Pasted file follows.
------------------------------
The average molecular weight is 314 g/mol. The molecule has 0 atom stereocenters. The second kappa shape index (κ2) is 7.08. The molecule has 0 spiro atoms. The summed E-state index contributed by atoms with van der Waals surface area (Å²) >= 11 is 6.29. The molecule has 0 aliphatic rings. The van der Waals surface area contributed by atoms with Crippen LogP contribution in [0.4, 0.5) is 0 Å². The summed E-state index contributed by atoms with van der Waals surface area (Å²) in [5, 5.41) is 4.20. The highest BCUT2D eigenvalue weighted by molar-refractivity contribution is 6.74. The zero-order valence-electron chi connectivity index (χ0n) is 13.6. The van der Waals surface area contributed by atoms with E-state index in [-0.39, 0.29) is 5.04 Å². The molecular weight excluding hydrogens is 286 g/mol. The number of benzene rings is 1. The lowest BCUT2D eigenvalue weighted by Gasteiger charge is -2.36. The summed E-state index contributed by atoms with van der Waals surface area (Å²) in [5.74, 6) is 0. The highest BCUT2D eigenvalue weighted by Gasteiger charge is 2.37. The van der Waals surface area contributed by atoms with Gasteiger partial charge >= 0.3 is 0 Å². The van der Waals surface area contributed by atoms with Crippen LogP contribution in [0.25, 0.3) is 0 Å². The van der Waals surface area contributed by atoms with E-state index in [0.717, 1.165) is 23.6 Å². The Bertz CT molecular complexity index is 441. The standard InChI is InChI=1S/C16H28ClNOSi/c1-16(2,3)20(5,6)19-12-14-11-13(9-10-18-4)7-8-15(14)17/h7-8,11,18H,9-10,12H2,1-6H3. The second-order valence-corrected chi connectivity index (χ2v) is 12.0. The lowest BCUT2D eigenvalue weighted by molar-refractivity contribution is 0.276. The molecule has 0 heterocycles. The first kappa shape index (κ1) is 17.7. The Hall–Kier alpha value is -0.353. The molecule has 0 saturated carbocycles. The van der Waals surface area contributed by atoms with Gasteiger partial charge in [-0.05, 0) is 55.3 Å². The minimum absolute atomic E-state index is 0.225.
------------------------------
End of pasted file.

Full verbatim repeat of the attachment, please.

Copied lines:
The average molecular weight is 314 g/mol. The molecule has 0 atom stereocenters. The second kappa shape index (κ2) is 7.08. The molecule has 0 spiro atoms. The summed E-state index contributed by atoms with van der Waals surface area (Å²) >= 11 is 6.29. The molecule has 0 aliphatic rings. The van der Waals surface area contributed by atoms with Crippen LogP contribution in [0.4, 0.5) is 0 Å². The summed E-state index contributed by atoms with van der Waals surface area (Å²) in [5, 5.41) is 4.20. The highest BCUT2D eigenvalue weighted by molar-refractivity contribution is 6.74. The zero-order valence-electron chi connectivity index (χ0n) is 13.6. The van der Waals surface area contributed by atoms with E-state index in [-0.39, 0.29) is 5.04 Å². The molecular weight excluding hydrogens is 286 g/mol. The number of benzene rings is 1. The lowest BCUT2D eigenvalue weighted by Gasteiger charge is -2.36. The summed E-state index contributed by atoms with van der Waals surface area (Å²) in [5.74, 6) is 0. The highest BCUT2D eigenvalue weighted by Gasteiger charge is 2.37. The van der Waals surface area contributed by atoms with Gasteiger partial charge >= 0.3 is 0 Å². The van der Waals surface area contributed by atoms with Crippen LogP contribution in [0.25, 0.3) is 0 Å². The van der Waals surface area contributed by atoms with E-state index in [0.717, 1.165) is 23.6 Å². The Bertz CT molecular complexity index is 441. The standard InChI is InChI=1S/C16H28ClNOSi/c1-16(2,3)20(5,6)19-12-14-11-13(9-10-18-4)7-8-15(14)17/h7-8,11,18H,9-10,12H2,1-6H3. The second-order valence-corrected chi connectivity index (χ2v) is 12.0. The lowest BCUT2D eigenvalue weighted by molar-refractivity contribution is 0.276. The molecule has 0 heterocycles. The first kappa shape index (κ1) is 17.7. The Hall–Kier alpha value is -0.353. The molecule has 0 saturated carbocycles. The van der Waals surface area contributed by atoms with Gasteiger partial charge in [-0.05, 0) is 55.3 Å². The minimum absolute atomic E-state index is 0.225.